Excellent experience start to finish – always very responsive to any queries and the turnaround on the property I was buying was very quick, even in the busy time leading up to stamp duty deadline. Jenny was always very helpful and went above and beyond to close on a short timescale.
As most people will now be aware, divorce laws changed on 6th April 2022 and no-fault divorces on a simplified format were introduced. The general consensus is that these changes have improved practicality and fairness within the system.
From 6th April 2023, Capital Gains Tax (CGT) will be changing too with new rules providing couples with more time to consider how best to split their assets following a marital breakdown without a potential charge to CGT.
Spouses and civil partners will be able to transfer assets between themselves at “no gain, no loss” for three years after the year in which the couple ceased to live together as spouses or civil partners; or any period of time where the transfer occurs as part of a formal divorce agreement.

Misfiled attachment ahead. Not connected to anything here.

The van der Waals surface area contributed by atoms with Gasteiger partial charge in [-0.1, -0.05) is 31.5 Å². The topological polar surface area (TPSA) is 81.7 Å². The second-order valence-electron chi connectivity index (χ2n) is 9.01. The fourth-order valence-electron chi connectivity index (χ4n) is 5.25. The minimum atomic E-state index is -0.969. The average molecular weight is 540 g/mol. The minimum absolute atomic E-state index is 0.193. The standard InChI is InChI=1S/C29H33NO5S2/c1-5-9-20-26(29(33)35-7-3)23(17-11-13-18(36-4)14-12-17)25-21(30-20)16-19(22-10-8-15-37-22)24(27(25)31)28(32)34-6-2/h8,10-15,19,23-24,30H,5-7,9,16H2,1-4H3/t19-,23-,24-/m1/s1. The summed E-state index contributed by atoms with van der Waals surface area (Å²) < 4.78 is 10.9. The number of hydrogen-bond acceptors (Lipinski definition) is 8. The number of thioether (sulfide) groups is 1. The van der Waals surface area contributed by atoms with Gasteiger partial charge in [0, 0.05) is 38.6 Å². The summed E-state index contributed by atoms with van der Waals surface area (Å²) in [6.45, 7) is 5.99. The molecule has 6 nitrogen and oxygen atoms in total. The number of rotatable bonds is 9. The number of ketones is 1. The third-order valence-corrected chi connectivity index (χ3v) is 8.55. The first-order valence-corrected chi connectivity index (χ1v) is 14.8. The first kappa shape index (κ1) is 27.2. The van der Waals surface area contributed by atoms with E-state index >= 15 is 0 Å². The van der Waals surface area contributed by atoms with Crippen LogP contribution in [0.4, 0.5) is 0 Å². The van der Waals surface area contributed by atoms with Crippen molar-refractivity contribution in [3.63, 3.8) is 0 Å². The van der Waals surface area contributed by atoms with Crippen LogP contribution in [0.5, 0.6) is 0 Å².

However, it does not mean that CGT can now be ignored and potentially separating couples will still need to obtain advice from a tax expert in relation to the tax implications of their divorce settlement before it is finalised.
From 6th April 2023, the following rules will provide the leaving spouse additional opportunities to elect how their PRR (Private Residence Relief) is appointed between their matrimonial home and any other home since leaving the former matrimonial home. These are:
1) Spouses and civil partners who retain an interest in their former matrimonial home will be given an option to claim PRR on that property when it is sold regardless of when they moved out provided they do not claim PRR on any other property for that same period.
2) Individuals who have transferred their interest in the former matrimonial home to their former spouse or civil partner and are entitled to receive a percentage of the proceeds when that home is eventually sold will be able to apply the same tax treatment to those proceeds when received that applied when they transferred their original interest in the home to their former spouse or civil partner. For example, if 100% PRR applied on a date of transfer then 100% of PRR can be applied to the gain arising on eventual sale.
However, family solicitors are not tax experts and if there are complicated tax issues that arise from a marital breakdown then it is always important for parties to take advice from a tax specialist.
For impartial expert advice on all family law matters, contact our Family team.